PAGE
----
The Bureau of Labor Statistics released the final jobs report for 2016 on Friday.
US wages rose at the fastest pace since mid-2009 in December, with average hourly earnings climbing by 2.9% year-over-year. Meanwhile, the economy added 156,000 jobs last month, which was fewer than expected, but extends the record streak of job creation in the US.
In conjunction with the BLS data, the Council of Economic Advisers released a report summarizing the eight years of labor market progress under the Obama Administration.
And in that report, the team included the below two pie charts, which show the share of total employment for each of the advanced G7 economies and the share of net growth in employment for those countries.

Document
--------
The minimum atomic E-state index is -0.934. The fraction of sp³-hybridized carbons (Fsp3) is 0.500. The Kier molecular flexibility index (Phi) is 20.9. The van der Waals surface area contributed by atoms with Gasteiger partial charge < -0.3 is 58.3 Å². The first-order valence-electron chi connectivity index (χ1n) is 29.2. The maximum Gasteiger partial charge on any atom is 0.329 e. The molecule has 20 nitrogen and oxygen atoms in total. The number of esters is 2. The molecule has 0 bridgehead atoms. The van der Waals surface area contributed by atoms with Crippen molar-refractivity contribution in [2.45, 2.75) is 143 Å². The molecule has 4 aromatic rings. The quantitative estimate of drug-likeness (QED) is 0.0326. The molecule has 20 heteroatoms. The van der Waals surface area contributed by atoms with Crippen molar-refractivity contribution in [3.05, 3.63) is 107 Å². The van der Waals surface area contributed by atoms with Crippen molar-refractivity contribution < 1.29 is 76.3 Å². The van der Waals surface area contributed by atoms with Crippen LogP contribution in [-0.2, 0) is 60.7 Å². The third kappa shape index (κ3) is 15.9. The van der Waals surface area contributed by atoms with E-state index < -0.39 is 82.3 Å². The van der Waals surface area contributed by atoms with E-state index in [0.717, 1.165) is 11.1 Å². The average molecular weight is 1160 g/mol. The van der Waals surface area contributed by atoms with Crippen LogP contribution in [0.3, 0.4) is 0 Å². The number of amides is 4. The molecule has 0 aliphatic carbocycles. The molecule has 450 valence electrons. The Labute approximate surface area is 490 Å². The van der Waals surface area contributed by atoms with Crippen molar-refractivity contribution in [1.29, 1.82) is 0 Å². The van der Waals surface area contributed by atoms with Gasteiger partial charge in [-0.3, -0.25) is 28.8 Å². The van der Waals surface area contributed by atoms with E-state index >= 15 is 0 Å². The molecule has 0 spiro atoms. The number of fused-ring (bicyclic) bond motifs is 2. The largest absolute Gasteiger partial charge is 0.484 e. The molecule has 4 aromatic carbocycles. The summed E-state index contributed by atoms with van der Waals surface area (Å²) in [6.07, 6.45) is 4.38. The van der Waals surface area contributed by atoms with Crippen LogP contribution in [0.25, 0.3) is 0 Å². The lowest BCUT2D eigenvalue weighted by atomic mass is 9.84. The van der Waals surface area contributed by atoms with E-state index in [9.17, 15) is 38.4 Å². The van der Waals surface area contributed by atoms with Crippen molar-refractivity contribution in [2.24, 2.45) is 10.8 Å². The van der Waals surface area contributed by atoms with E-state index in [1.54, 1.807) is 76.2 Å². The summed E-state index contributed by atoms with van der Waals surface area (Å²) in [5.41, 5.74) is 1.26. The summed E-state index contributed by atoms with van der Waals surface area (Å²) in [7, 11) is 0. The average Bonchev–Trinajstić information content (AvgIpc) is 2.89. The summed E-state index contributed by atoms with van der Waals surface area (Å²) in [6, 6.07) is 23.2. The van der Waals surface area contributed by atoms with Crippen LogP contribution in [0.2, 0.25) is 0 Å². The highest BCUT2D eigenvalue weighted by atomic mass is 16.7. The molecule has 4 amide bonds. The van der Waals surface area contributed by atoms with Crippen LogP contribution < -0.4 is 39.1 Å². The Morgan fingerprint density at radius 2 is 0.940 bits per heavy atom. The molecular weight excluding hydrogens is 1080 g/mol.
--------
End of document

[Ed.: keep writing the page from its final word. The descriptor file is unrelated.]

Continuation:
The chart on the left shows that the US comprises about two-fifths of total employment in the G7, but the chart on the right shows that it has seen almost 56% of the net employment growth among the advanced economies since 2010. In other words, from Q1 2010 to Q3 2016, the US accounts for a disproportionate share of employment growth and has put more people back to work than all the other G7 countries combined.
“The rebound of the US economy from the Great Recession occurred much faster than in most other advanced economies and compares favorably with the historical record of countries recovering from systemic financial crises,” wrote Jason Furman, the chairman of the Council of Economic Advisers.